Susana Martinez, Governor of New Mexico. The 51 year old Hispanic governor Martinez is the first female governor of New Mexico,[3] as well as the first Latina governor in the United States. She was formerly the district attorney for the 3rd Judicial District of New. Martinez was elected with 54% of the vote in a three way race. On January 31, 2011 Governor Martinez signed an executive order rescinding sanctuary status for illegal immigrants who commit crimes in New Mexico while protecting victims and witnesses of criminal acts. She is Hispanic, tough on illegal immigration and a fiscal conservative.

John Kasich, Governor of Ohio. At 59 years old Kasich is the 69th governor of the Buckeye State. He previously served as a member of the United States House of Representatives, representing Ohio's 12th congressional district from 1983 to 2001. He was a commentator on Fox News Channel, hosting Heartland with John Kasich, from 2001 to 2007. He is a fiscal and social conservative who is national known. Ohio is he next state to challenge public sector unions and his performance will test him in the eyes of independents and conservatives.

Rick Perry, Governor of Texas. Elected Lieutenant Governor of Texas in 1998, he assumed office as governor in December 2000 when Governor George W. Bush resigned to become President of the United States. Perry was reelected to three full terms in 2002, 2006 and 2010, an unprecedented feat in Texas political history. With a term length to date of 10 years, Perry is the longest serving current U.S. governor. Perry is well known, a conservative, tough on immigration and staunchly against ObamaCare.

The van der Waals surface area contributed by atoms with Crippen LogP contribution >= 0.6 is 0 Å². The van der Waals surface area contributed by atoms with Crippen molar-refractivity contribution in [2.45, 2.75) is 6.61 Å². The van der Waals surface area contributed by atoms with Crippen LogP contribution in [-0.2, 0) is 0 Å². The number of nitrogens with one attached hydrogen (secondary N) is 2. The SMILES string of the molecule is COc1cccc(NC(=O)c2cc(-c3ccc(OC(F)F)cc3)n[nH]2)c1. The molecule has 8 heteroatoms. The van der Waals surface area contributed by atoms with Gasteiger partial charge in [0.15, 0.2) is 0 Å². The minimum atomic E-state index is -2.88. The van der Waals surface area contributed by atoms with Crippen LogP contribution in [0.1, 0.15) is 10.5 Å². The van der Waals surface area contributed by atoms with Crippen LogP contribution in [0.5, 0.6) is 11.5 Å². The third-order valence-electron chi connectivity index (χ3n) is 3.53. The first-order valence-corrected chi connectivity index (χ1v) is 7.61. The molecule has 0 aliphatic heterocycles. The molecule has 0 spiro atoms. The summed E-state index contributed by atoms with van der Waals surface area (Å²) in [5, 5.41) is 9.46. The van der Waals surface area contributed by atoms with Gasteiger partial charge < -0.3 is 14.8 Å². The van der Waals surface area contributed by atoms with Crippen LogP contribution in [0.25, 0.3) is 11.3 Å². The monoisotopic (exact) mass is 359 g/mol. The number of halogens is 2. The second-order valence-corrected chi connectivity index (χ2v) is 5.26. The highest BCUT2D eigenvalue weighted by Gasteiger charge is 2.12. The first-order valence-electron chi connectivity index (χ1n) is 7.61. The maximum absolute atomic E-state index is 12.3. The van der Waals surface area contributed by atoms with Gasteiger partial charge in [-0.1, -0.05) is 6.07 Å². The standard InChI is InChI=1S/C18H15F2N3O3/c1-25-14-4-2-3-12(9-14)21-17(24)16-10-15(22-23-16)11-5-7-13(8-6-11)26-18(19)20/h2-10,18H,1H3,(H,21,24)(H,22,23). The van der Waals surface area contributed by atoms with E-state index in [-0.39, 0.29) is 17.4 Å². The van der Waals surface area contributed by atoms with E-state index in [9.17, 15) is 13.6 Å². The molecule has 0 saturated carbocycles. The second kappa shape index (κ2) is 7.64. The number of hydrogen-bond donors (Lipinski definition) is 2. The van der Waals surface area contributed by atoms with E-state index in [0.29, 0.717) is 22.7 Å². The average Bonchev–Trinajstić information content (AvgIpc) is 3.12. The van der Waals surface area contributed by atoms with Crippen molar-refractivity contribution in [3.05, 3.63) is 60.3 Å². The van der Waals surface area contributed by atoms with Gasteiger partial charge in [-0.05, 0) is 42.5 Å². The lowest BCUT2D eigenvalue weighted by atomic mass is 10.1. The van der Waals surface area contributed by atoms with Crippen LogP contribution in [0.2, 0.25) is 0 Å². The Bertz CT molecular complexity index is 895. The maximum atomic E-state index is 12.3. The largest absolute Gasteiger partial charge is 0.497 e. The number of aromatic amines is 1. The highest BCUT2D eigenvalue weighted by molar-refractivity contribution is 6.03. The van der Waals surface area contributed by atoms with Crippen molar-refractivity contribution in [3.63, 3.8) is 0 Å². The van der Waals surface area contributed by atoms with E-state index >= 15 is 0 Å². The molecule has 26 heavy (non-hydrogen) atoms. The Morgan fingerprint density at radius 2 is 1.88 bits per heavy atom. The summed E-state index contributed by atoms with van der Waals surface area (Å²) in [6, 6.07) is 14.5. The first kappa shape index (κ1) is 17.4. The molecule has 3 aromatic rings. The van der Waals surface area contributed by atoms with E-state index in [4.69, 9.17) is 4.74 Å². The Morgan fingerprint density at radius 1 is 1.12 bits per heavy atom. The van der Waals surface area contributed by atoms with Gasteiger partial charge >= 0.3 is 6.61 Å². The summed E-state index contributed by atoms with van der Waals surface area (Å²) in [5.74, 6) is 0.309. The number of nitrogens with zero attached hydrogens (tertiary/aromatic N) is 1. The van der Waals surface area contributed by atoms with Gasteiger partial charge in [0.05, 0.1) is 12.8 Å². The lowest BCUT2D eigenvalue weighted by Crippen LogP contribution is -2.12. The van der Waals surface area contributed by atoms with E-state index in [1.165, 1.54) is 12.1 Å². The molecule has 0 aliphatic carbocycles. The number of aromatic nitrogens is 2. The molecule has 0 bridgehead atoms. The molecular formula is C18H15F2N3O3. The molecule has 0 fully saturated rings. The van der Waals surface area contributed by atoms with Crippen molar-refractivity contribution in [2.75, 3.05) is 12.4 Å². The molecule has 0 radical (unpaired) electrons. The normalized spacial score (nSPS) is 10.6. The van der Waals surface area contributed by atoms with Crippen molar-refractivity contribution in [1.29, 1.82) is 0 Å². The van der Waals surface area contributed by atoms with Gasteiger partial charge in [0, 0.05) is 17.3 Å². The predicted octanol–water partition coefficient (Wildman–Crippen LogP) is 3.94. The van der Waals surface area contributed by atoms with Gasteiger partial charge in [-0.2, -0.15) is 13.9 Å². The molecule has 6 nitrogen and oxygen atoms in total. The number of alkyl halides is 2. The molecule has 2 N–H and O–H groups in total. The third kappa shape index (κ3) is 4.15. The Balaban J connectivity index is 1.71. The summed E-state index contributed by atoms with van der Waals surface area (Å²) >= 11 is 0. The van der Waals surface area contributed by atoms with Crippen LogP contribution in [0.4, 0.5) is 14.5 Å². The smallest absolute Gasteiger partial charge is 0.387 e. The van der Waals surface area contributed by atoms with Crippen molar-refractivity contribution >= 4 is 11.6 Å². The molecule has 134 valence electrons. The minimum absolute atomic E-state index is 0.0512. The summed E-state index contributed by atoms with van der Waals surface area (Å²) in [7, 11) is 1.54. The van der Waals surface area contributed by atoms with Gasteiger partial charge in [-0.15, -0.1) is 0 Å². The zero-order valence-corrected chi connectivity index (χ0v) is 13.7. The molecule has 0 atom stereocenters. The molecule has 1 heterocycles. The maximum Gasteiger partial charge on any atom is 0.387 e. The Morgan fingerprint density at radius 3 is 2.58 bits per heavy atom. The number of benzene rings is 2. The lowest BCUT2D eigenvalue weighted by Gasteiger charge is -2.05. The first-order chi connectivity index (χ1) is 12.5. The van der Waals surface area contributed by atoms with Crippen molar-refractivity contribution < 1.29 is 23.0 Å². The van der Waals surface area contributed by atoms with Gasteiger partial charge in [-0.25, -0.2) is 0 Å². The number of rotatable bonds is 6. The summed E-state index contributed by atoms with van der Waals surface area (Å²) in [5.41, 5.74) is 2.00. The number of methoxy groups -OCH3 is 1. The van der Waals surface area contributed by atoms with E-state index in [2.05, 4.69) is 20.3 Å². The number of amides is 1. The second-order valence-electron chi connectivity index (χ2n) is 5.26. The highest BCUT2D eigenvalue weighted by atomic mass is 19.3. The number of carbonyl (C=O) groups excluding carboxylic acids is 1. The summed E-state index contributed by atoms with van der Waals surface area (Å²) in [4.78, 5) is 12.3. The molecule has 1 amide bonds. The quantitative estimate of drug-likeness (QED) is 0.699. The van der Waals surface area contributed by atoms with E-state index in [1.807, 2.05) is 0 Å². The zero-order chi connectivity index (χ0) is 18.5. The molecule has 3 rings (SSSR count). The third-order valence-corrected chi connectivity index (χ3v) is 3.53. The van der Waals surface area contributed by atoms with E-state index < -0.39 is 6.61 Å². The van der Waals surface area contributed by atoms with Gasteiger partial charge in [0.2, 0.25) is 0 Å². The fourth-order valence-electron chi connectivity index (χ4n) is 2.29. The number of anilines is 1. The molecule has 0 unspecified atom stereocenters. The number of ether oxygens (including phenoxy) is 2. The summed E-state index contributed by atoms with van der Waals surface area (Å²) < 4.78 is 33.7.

Bob McDonnell, Governor of Virginia. Perry is 57 years old and the 71st governor of Virginia. A former lieutenant colonel in the United States Army, McDonnell served in the Virginia House of Delegates from 1993 until he was elected Attorney General in 2005. After campaigning as a pragmatist, McDonnell was elected as the Governor of the Commonwealth of Virginia, defeating Democratic state Senator Creigh Deeds by a 17-point margin in the 2009 general election. McDonnell is a conservative with strong Tea Party backing and the first governor to challenge ObamaCare.

Scott Walker, Governor of Wisconsin. At 44 years old Walker is one of the younger governors in the nation. He won the office in the general election on November 2, 2010, defeating Democratic candidate Tom Barrett 52% to 46% percent (a traditional “blue” state). Previously, Walker was the County Executive of Milwaukee County, Wisconsin from 2002 to 2010, and a member of the Wisconsin State Assembly from 1994 to 2002. Walker is currently engaged in a battle with the Wisconsin public service unions, a fight that has sky rocketed him to national prominence. Walker is a fiscal conservative. He is eloquent and presents himself well. If he prevails in his fight with the public service unions he will be a formidable candidate in he future.

Now let’s take a look at the United States Congress and see how the bench looks.

Marco Rubio is the junior United States Senator from Florida and member of the Republican Party. At the age of 39, he is the second youngest current U.S. Senator, being only one week older than Mike Lee of Utah. Rubio was the Speaker of the Florida House of Representatives during the 2007 and 2008 legislative sessions. He was first elected to the Florida House on January 25, 2000, from the 111th district. Rubio is a Cuban American who is good looking and well spoken. He won a three way race on November 2, 2010 with 48.9% of the vote to Crist's 29.7% and Democrat Kendrick Meek's 20.1%. He is no doubt on of the brighter stars in the Republican constellation.